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Review the scanning techniques graphics professionals and photographers use, while delving into workflow considerations and the advanced image-quality controls available in most scanning software. Author Taz Tally explains the core concepts, such as how resolution and interpolation affect scans; introduces the industry-standard SilverFast scanning software; and shares the settings to achieve the best results from a scan. The course also covers keeping your scanner and its parts clean and free of dust, and includes a variety of start-to-finish scanning tasks.
Let's talk about color management. Color management refers to the proper control of tone and color in our workflow system. In a typical image workflow, we start by capturing an image. In our workflow we are starting by capturing an image without scanner. And then we move our image from a scanner to a monitor and from a monitor to an output device, such as printer or it might be another output device like on the web. So the image content is transferred from one device to the other. The image tone and color is reproduced differently on each device. And therein lies our greatest challenge.
All right, scanners capture tone. In fact, that's all they capture is tone. They don't really capture color. Remember the all color is created by output devices, not input devices. So scanners take our tones and convert them into grayscale base and pixels. Then those grayscale pixels are sent to a monitor and monitors will then paint those pixels with various red, green, and blue technologies, LCDs, Phosphors, LEDs, wide variety and constantly expanding output technologies on monitors. And then, those color pixels are being colored by the monitor are sent to a printing device, where not only are we using dots to reproduce that instead of pixels, but we are using inks like cyan, magenta, yellow, black and that's just a baseline on wide gamut printers, we are adding light cyan, light magenta, greens, and oranges and expanding a range of colors.
The result is that each of these devices has what we call a different color space. And color space refers to the range of reproducible tone and color. So a scanner has one color space, a monitor has another one and a printer has another one indeed. Some are larger, some are smaller, there's some overlap but you can reproduce tones and colors on one device that you can't on another. Now is if that weren't enough of a challenge, add to all those color variables output substrates. We start with the substrate which is the actual original surface with the scanner and the image is transferred over the monitor.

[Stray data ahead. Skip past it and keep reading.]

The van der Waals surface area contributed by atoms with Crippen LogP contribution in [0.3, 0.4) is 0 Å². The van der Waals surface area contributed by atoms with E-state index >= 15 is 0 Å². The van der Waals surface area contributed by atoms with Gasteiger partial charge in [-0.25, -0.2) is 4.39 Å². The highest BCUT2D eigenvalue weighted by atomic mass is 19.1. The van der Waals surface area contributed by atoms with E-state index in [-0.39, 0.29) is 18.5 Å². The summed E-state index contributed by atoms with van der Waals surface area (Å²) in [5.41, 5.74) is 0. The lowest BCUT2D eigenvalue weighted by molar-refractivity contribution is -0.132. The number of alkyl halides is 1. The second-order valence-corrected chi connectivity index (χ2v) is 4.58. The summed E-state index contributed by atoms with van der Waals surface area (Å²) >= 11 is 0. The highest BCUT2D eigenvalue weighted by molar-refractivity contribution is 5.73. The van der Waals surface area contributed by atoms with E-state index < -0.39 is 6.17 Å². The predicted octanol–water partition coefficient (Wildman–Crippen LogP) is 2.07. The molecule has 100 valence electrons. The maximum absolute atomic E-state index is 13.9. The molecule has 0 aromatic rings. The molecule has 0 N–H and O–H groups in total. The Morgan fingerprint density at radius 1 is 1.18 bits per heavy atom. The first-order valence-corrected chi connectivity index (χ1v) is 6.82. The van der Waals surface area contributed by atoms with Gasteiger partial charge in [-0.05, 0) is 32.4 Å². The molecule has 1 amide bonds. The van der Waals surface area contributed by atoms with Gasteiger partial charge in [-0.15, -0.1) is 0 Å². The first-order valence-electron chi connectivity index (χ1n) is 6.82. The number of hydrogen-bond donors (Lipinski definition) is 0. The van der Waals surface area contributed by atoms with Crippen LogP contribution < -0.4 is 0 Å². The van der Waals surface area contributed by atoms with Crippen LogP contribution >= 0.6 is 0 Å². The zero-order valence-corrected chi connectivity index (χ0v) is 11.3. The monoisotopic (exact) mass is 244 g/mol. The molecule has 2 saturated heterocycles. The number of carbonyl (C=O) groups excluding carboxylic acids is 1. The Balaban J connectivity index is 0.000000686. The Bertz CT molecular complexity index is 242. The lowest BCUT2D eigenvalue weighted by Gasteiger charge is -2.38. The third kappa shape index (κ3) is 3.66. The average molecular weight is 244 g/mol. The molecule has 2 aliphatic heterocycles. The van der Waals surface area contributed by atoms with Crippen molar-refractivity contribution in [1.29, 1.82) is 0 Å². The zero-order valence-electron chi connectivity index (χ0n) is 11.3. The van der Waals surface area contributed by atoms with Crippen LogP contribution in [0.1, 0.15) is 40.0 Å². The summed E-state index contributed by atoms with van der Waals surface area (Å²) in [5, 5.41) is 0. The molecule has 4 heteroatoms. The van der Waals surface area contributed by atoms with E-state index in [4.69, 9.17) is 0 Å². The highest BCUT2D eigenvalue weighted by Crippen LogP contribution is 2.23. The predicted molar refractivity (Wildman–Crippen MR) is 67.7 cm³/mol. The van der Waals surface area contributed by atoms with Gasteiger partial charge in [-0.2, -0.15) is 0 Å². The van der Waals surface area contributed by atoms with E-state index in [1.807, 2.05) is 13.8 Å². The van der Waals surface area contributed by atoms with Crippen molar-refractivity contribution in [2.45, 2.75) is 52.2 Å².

It's glass or plastic. We go to an output device, right. It's going to be paper or plastic or metal and we are using a variety of different inks on those. Then add to that challenge, variable lighting that changes all the time. So with all those challenges of trying to reproduce tone and color, it's a wonder these images look anything like it always, you move them from one end to another, never mind match. Well, our solution to this is called Color Management. And with color management, we try to coalesce all these different devices with all these challenges to reproduce tones and color the same way on each one or get as close as we can.
We do this though a process called characterization. Here is how it works, which we start with the target with known value. In this case, this is a scan target. We use a reflective target on reflective scanners and then we use film targets on film scanners. Then we scan this target that has known values with our scanner and then we take that file and we run it through a color management software that creates what we call a color profile. And that color profile contains the color space of that device, which says this device can reproduce these tones in these colors.
We do the same thing on a monitor, and then we do the same thing on a printing device. For the printing device, we actually, print the tones and colors and then analyze them. And then what the color management system does, is it takes all those color profiles and it links them together, and we try to use those to try to reproduce our tones and colors the same on each device. That's just kind of an outline of our challenges in what we do to meet those challenges. Well, the details of that are well beyond the scope of this course. But what you and I can do is we can learn how to calibrate our scanners and create use color profiles, and very importantly learn to scan images by the numbers.
We use to learn scan images by the numbers. we are going to get the proper grayscale base. And remember, that all we can actually capture is grayscale base. If we get the grayscale base right off of our scanner and we send our image to a calibrated device like a monitor or a printer, then the color is going to likely come off right on those. To learn more about a color management, I will refer you to this really great class called Color Management Essential Training with Chris Murphy. It's right here on the lynda.com Library. As a starting point, I am going to recommend to you that you learn how to calibrate your own monitors.
And simple to do, you can buy a simple monitor calibration device for a $100 to $200 with software and that's going to calibrate your monitor, which is going to give you much better representation of tone and color right off the bat. And then add to that what we are going to do here is learning to calibrate and color manage your scanner, and that's how we are going to do our part to help you manage your whole color workflow.
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